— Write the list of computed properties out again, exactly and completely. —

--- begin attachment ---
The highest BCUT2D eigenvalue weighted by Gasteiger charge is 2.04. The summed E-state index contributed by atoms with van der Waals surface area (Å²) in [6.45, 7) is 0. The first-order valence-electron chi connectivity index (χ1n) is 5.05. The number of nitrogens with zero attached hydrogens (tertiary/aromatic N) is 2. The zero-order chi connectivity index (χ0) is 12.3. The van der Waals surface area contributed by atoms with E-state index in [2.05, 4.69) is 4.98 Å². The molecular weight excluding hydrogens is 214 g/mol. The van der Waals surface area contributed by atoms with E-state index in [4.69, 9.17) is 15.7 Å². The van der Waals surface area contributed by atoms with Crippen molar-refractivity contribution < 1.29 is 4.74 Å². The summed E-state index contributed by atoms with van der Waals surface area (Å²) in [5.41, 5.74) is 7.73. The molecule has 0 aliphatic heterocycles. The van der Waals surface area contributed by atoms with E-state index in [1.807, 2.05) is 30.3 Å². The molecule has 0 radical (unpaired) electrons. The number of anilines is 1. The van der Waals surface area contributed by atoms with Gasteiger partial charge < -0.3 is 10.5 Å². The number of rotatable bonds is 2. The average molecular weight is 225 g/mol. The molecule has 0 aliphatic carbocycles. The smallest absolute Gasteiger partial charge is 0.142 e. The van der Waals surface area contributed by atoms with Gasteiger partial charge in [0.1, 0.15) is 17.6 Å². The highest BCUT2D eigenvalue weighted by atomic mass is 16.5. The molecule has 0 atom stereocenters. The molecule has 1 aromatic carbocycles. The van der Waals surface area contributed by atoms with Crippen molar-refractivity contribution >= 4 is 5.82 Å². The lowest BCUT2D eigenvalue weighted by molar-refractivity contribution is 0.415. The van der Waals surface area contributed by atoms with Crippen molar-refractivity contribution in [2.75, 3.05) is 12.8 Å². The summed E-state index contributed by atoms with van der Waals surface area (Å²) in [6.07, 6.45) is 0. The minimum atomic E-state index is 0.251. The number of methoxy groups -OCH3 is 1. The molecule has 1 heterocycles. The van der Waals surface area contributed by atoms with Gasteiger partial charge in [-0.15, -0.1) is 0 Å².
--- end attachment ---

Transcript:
The highest BCUT2D eigenvalue weighted by Gasteiger charge is 2.04. The summed E-state index contributed by atoms with van der Waals surface area (Å²) in [6.45, 7) is 0. The first-order valence-electron chi connectivity index (χ1n) is 5.05. The number of nitrogens with zero attached hydrogens (tertiary/aromatic N) is 2. The zero-order chi connectivity index (χ0) is 12.3. The van der Waals surface area contributed by atoms with E-state index in [2.05, 4.69) is 4.98 Å². The molecular weight excluding hydrogens is 214 g/mol. The van der Waals surface area contributed by atoms with E-state index in [4.69, 9.17) is 15.7 Å². The van der Waals surface area contributed by atoms with Crippen molar-refractivity contribution < 1.29 is 4.74 Å². The summed E-state index contributed by atoms with van der Waals surface area (Å²) in [5.41, 5.74) is 7.73. The molecule has 0 aliphatic heterocycles. The van der Waals surface area contributed by atoms with E-state index in [1.807, 2.05) is 30.3 Å². The molecule has 0 radical (unpaired) electrons. The number of anilines is 1. The van der Waals surface area contributed by atoms with Gasteiger partial charge < -0.3 is 10.5 Å². The number of rotatable bonds is 2. The average molecular weight is 225 g/mol. The molecule has 0 aliphatic carbocycles. The smallest absolute Gasteiger partial charge is 0.142 e. The van der Waals surface area contributed by atoms with Gasteiger partial charge in [0.1, 0.15) is 17.6 Å². The highest BCUT2D eigenvalue weighted by atomic mass is 16.5. The molecule has 0 atom stereocenters. The molecule has 1 aromatic carbocycles. The van der Waals surface area contributed by atoms with Crippen molar-refractivity contribution >= 4 is 5.82 Å². The lowest BCUT2D eigenvalue weighted by molar-refractivity contribution is 0.415. The van der Waals surface area contributed by atoms with Crippen molar-refractivity contribution in [2.75, 3.05) is 12.8 Å². The summed E-state index contributed by atoms with van der Waals surface area (Å²) in [6.07, 6.45) is 0. The minimum atomic E-state index is 0.251. The number of methoxy groups -OCH3 is 1. The molecule has 1 heterocycles. The van der Waals surface area contributed by atoms with Gasteiger partial charge in [-0.15, -0.1) is 0 Å².